DON MIGUEL DE UNAMUNO was born at Bilbao in 1864, but the best creative years of his life were passed at Salamanca, where he became Rector of the University, having previously and afterwards held the chair of Greek at that famous seat of learning. In all probability he would still be there had he not found it impossible to refrain from criticizing the military dictatorship of His Excellency General Primo de Rivera who, in the autumn of 1923, had him arrested and deported to Lanzarote in the Canary Islands. From there Don Miguel escaped to France, where he continued, in the strange company of Blasco Ibanez, to continue his protest against the regime of "the Royal Goose." In France also he wrote the present work, which was first published in French.
At that time little was known in this country or in England of a writer and teacher whose position in Spain was analogous to that of Croce in Italy, Bergson in France, or Tolstoy in Russia.
Hispanists like J. B. Trend had drawn attention to him, Havelock Ellis admired him, and in Rosinante to the Road Again John Dos Passos explained his peculiar position in contemporary Spanish literature. His chief work, The Tragic Sense of Life, had appeared in English but enjoyed no perceptible measure of recognition. The Europeans who associated their names in a manifesto against his deportation were all Continental writers. Subsequently a selected volume of his essays was translated, and his famous Life of Don Quixote and Sancho is announced. Thus L'Agonie du Christianisme is the fourth of his works to be offered to the English-reading public.
Miguel de Unamuno, as I have suggested elsewhere in an essay on him, presents a Spanish variety of Charles Kingsley's "muscular Christianity," the typical English Protestant and the untypical Spanish Catholic being alike in their religious individualism. Don Miguel has always been an ardent individualist and the least orthodox of men. If he sided with the Church and the authorities at the time of the Ferrer case, he was not by any means a conventional loyal citizen, as his articles in El Liberal used to demonstrate, as well as the opposition which his appointments at the University of Salamanca encountered. Nor was he a very orthodox professor or Rector, for his pupils remember him as talking of everything under the sun rather than of the Greek authors. His administration of the University was even the subject of parliamentary debate before the War.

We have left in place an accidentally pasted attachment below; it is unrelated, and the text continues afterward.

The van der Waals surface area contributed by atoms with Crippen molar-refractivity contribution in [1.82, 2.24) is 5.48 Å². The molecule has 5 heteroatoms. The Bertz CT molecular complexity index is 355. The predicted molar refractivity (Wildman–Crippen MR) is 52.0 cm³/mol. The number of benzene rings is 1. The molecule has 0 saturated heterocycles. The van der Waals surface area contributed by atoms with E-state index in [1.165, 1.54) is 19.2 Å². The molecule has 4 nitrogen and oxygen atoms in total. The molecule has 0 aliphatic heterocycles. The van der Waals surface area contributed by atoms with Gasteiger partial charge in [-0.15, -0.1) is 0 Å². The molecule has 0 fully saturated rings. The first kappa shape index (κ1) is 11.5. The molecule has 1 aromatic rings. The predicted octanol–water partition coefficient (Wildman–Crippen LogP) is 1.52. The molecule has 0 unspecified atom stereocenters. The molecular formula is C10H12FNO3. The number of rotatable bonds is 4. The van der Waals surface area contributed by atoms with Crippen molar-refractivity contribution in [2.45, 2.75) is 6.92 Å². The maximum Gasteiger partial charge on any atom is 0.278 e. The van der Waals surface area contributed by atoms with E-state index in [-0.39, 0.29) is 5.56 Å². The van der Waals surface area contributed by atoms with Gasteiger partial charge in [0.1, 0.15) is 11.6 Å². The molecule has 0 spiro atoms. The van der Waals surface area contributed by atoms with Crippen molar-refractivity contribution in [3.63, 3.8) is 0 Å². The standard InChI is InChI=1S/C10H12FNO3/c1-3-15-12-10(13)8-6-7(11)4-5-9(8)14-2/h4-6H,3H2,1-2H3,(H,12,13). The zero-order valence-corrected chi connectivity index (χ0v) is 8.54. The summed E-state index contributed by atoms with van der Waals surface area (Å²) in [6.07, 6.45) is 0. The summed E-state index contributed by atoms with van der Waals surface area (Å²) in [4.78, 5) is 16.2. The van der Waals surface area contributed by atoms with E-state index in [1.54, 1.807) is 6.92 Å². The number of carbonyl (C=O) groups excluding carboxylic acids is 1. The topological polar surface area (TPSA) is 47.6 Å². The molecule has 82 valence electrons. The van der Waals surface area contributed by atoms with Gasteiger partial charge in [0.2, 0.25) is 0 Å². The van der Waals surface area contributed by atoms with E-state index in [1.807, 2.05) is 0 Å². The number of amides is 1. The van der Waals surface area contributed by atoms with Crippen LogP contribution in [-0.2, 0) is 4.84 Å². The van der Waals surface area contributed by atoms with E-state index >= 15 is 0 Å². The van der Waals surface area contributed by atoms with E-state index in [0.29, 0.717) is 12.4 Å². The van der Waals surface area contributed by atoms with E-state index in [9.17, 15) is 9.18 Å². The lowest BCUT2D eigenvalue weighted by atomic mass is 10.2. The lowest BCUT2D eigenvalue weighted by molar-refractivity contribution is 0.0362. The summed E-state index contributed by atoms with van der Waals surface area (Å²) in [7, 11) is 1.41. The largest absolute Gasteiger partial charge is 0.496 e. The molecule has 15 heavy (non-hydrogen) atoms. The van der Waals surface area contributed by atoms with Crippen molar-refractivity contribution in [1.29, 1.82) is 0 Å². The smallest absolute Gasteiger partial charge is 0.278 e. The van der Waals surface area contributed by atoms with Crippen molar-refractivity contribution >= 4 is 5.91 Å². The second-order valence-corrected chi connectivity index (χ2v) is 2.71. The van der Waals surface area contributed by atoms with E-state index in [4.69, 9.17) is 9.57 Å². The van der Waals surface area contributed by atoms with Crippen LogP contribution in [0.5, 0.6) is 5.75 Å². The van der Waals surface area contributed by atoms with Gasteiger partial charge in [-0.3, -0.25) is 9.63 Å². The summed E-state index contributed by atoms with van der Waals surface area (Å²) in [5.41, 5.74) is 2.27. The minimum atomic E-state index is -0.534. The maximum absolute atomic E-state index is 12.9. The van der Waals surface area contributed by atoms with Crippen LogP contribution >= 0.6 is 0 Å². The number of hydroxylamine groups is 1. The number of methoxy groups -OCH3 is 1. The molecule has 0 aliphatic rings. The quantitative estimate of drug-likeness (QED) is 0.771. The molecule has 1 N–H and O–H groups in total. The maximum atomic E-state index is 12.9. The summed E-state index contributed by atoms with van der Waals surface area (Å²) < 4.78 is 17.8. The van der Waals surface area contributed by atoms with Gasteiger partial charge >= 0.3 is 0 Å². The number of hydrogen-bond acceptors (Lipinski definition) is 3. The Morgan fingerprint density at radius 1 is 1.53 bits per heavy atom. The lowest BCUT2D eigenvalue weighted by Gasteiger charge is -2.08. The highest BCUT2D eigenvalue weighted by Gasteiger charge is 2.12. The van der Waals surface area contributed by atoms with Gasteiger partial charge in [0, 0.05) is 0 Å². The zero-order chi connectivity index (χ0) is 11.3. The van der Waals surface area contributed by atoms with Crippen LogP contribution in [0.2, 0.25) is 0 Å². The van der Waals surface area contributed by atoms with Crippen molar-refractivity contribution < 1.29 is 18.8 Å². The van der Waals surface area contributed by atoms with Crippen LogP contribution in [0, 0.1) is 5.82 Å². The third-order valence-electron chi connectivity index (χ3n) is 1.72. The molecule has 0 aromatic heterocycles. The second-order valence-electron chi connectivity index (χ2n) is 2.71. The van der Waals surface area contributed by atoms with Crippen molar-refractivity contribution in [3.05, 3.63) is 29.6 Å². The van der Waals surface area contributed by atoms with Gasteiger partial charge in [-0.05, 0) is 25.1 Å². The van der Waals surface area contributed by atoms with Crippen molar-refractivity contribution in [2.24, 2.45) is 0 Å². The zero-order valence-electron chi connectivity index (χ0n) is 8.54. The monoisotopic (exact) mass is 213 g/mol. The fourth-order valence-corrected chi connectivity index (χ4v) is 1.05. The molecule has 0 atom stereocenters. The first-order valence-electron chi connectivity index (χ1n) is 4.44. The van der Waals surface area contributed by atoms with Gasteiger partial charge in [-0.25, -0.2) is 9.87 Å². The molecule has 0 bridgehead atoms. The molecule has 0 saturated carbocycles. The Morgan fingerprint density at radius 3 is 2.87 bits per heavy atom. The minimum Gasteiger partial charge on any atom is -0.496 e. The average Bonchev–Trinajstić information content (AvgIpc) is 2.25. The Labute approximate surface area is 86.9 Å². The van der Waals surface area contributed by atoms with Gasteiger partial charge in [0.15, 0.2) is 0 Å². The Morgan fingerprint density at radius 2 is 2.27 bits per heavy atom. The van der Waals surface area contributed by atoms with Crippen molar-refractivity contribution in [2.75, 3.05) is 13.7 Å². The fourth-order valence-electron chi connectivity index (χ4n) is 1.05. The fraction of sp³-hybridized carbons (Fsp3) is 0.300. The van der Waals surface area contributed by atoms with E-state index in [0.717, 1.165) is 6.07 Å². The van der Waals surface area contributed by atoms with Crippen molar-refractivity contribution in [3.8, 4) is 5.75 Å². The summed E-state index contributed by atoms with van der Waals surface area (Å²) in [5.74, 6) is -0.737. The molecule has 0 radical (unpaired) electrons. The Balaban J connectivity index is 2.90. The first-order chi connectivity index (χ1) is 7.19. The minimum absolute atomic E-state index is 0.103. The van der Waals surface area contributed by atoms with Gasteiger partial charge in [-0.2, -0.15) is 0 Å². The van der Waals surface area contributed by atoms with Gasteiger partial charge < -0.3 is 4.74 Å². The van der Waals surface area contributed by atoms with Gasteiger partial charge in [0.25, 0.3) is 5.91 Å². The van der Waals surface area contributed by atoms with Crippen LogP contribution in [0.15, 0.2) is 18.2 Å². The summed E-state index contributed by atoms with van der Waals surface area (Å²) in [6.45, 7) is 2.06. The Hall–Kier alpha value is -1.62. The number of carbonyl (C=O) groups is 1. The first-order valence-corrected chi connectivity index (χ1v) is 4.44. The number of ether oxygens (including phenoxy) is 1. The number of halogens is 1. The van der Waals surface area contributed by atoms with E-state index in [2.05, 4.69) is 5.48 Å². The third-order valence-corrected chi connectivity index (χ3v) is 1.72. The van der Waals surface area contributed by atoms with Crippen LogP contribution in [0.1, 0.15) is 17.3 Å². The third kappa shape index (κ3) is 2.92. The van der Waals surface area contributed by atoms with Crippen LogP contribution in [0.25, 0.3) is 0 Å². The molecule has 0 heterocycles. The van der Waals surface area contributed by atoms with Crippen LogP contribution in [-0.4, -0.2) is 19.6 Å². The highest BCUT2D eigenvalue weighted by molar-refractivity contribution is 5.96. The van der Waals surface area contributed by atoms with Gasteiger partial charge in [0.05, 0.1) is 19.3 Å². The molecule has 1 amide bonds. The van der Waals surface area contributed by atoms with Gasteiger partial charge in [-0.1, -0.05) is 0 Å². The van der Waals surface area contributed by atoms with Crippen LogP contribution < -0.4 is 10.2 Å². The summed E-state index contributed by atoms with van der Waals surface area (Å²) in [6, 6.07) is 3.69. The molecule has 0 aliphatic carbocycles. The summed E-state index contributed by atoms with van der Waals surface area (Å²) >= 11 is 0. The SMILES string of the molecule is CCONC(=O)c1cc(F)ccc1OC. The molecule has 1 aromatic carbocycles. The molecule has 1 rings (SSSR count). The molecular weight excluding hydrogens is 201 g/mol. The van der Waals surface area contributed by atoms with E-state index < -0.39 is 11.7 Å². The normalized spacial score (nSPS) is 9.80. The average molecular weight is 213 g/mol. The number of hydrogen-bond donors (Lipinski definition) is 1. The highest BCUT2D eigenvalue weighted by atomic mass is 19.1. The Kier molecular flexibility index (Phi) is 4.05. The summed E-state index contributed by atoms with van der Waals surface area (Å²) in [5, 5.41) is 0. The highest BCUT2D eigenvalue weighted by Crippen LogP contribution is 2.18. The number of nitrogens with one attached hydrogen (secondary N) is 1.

This ex-Rector of the University of Salamanca is a Hellenist and a Christian philosopher, the former by profession, the latter by vocation. At a Welsh Eisteddfod Salvador de Madariaga, an interesting and bi-lingual interpreter of English and Spanish literature, discovered a resemblance between the Welsh clergy present and the Basque Unamuno. "A tall, broad-shouldered, bony man, with high cheeks, a beak-like nose, pointed gray beard, and a complexion the colour of the red haematites on which Bilbao, his native town, is built, and which Bilbao ruthlessly plucks from its very body to exchange for gold in the markets of Englandand in the deep sockets under the high'aggressive forehead prolonged by short iron-gray hair, two eyes like gimlets eagerly watching the world through spectacles which seem to be purposely pointed at the object like microscopes; a fighting expression, but of noble fighting, above the prizes of the passing world, the contempt for which is shown in a peculiar attire whose blackness invades even that little triangle of white which worldly men leave on their breast for the necktie of frivolity and the decorations of vanity, and, blinding it, leaves but the thinnest rim of white collar to emphasize, rather than relieve, the priestly effect of the whole. Such is Don Miguel de Unamuno."
In his religious meditations is heard the note of intellectual struggle in a mind torn between the emotional will to believe and the impulse of the logical faculties with their